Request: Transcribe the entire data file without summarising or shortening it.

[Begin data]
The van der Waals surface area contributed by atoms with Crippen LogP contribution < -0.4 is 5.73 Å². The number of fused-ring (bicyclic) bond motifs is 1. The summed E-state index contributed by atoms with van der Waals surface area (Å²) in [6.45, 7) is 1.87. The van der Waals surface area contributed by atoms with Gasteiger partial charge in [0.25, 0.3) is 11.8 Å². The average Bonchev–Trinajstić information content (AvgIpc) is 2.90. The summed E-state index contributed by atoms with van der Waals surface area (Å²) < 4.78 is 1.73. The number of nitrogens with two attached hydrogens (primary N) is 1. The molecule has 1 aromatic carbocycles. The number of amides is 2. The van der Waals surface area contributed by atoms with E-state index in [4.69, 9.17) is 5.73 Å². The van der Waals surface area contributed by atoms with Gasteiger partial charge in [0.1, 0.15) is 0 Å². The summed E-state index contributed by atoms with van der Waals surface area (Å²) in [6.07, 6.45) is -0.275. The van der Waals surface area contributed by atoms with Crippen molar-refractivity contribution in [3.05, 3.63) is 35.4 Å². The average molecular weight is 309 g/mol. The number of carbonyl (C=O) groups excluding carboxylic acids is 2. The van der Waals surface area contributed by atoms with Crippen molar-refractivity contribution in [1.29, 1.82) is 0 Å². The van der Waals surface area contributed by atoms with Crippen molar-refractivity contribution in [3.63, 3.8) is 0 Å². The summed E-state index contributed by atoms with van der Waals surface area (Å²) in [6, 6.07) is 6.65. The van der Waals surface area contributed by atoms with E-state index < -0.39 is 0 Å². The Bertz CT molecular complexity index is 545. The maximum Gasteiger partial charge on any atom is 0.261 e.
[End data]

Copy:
The van der Waals surface area contributed by atoms with Crippen LogP contribution < -0.4 is 5.73 Å². The number of fused-ring (bicyclic) bond motifs is 1. The summed E-state index contributed by atoms with van der Waals surface area (Å²) in [6.45, 7) is 1.87. The van der Waals surface area contributed by atoms with Gasteiger partial charge in [0.25, 0.3) is 11.8 Å². The average Bonchev–Trinajstić information content (AvgIpc) is 2.90. The summed E-state index contributed by atoms with van der Waals surface area (Å²) < 4.78 is 1.73. The number of nitrogens with two attached hydrogens (primary N) is 1. The molecule has 1 aromatic carbocycles. The number of amides is 2. The van der Waals surface area contributed by atoms with E-state index in [4.69, 9.17) is 5.73 Å². The van der Waals surface area contributed by atoms with Gasteiger partial charge in [0.1, 0.15) is 0 Å². The summed E-state index contributed by atoms with van der Waals surface area (Å²) in [6.07, 6.45) is -0.275. The van der Waals surface area contributed by atoms with Crippen molar-refractivity contribution in [3.05, 3.63) is 35.4 Å². The average molecular weight is 309 g/mol. The number of carbonyl (C=O) groups excluding carboxylic acids is 2. The van der Waals surface area contributed by atoms with Crippen molar-refractivity contribution in [1.29, 1.82) is 0 Å². The van der Waals surface area contributed by atoms with Crippen molar-refractivity contribution in [3.63, 3.8) is 0 Å². The summed E-state index contributed by atoms with van der Waals surface area (Å²) in [6, 6.07) is 6.65. The van der Waals surface area contributed by atoms with E-state index < -0.39 is 0 Å². The Bertz CT molecular complexity index is 545. The maximum Gasteiger partial charge on any atom is 0.261 e.